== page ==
When selling up seems impossible, letting your house can be a handy alternative. Here is what you need to consider if you're thinking of renting out your home.
Look at the sorts of properties being let in your area, and how much rent they are asking for.
If you plan to use a letting agent, start looking around at the options in your area, including the service they offer and how much they charge.
If any of your friends or family are landlords, ask them for recommendations.
If you struggle to sell your house, renting your property can be a handy alternative.
It also gives you the chance to live elsewhere for a while, like going travelling or working abroad. Meanwhile, you could be earning rent on the property.
It's worth doing the maths to make sure it's worth it financially before you decide to let out your home.
Any rental income you receive may be taxed at your usual rate (20% if you are basic rate taxpayer, and 40% if you are a higher-rate taxpayer).
You will have to take into account any tax deductions as well as letting agent fees, then see how much you are left with.
This net figure would need to cover the mortgage payments on your property, at the very least.
Ideally, it should also leave you some surplus for a back-up fund in case you need to do any maintenance and repairs on the property. This could also cover paying the mortgage between tenants when you are not receiving any rental income.
When you decide to rent out your house, you must let your mortgage lender know.
Failing to tell your mortgage lender could mean you are breaking the terms of your mortgage contract, so ask their permission before you do anything else.
You will usually have to obtain something called a consent for lease from your lender before you can get started.
It's very important that your current buildings and contents insurer knows of your intention to let your property, as these policies may need to be amended.
You will also now have to arrange a landlord insurance policy.
Landlord insurance can protect your property itself, your tenants and your investment as a whole. Some can also pay out if your tenants miss rent payments.
Before you make your property available for rent, you will need to decide whether to let your house furnished or unfurnished.
Other things to consider before any tenants move in include:
Remove anything from the property that is precious or fragile
Make sure any repairs on fixtures and fittings have been carried out
Ensure all appliances are in good working order
Give the property a mini-makeover to ensure everything is well-presented and up-to-date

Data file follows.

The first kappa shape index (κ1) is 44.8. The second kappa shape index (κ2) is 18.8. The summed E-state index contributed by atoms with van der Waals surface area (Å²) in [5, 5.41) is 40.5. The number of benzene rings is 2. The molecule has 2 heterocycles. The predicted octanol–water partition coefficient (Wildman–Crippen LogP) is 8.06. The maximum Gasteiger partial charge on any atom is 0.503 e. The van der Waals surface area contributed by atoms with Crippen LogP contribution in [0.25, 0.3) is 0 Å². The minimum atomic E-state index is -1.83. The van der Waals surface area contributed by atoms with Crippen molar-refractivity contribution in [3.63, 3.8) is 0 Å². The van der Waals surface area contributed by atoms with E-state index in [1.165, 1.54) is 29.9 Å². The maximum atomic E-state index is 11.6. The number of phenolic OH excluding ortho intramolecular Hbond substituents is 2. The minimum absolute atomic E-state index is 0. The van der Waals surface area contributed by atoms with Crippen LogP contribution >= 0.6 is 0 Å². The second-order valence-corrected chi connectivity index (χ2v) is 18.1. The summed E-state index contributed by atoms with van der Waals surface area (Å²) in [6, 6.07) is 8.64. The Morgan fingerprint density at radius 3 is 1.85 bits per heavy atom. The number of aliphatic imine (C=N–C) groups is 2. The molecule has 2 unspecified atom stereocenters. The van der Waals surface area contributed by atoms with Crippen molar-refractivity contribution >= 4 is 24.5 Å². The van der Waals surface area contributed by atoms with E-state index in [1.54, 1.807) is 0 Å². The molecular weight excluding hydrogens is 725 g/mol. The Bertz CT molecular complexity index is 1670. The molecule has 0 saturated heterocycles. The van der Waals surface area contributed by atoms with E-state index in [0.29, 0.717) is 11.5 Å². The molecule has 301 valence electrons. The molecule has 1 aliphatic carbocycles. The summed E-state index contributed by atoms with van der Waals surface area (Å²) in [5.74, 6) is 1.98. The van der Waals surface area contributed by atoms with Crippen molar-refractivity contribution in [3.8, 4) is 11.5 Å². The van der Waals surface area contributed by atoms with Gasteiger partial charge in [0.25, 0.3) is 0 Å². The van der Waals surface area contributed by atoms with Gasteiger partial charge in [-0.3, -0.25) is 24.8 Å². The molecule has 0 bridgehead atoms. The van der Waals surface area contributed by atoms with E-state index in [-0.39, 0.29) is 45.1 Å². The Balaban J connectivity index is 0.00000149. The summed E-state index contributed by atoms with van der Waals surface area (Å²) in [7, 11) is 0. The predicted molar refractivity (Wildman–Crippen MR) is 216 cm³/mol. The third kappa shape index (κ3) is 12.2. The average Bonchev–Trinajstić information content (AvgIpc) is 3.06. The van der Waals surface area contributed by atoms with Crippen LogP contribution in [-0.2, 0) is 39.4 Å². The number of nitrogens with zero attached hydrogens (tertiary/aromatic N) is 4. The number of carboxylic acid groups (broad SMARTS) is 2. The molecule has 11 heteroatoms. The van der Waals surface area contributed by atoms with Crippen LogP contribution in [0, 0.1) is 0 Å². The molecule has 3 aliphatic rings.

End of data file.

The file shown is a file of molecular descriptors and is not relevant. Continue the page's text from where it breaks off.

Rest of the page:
You don't have to use a letting agent when renting out your property, but it means you can cut out a huge amount of legwork, as they will:
Advertise your property for you
Show prospective tenants around
Draw up a tenancy agreement
Deal directly with the tenant on your behalf if you do not want to
Agents will generally charge around 10-15% of the rental income you receive, although you may feel this is worth it for the work they do for you.
Ask your letting agent how much they feel you should charge for rent, but remember this decision is down to you. It may be useful to gather the opinions of two or three agents before you decide.
You may want to meet potential tenants before deciding on if you would be happy with them living in your property, or you may prefer to leave it to your letting agent, if you use one.
If you use an agent, they can also perform reference and credit checks on potential tenants to ensure everything is above board. Otherwise, you will need to do this yourself.
If you don't want to move out, you could rent a room in your home to bring in a little extra money.
Under the government's Rent a Room scheme you can earn up to £7,500 each tax year, tax free by renting a furnished room in your family home.
Vet potential lodgers: Ask for references, preferably from a previous landlord, so you can verify their identity and ensure they will make a reliable tenant.
Protect your home: Draw up an agreement including rent amount and due date, let period, notice period and house rules.
Inform your home insurance provider: This may increase your premiums, but will also ensure you policy is valid and will pay out for any claims you make.
The decision to rent out your house will mean you go from being a homeowner and occupier to a landlord. Your new status as landlord will mean you have to:
Be responsible for all repairs, maintenance and refurbishments
Fit smoke alarms and extractor fans where required
Have any gas appliances tested by a Gas Safe registered engineer
Make sure any upholstered furniture is fireproof
Arrange an Energy Performance Certificate for your tenants
Register with the Tenancy Deposit Scheme
As well as these responsibilities you will need to be prepared to be on hand when you get a call from your tenants, as many issues will need attention immediately (a gas leak, for example).
You can avoid this stress by using a letting agent, but this will come at a price.
Renting your property out can be stressful, especially if you encounter unexpected expenses. Compare landlord insurance to get the protection you need for less.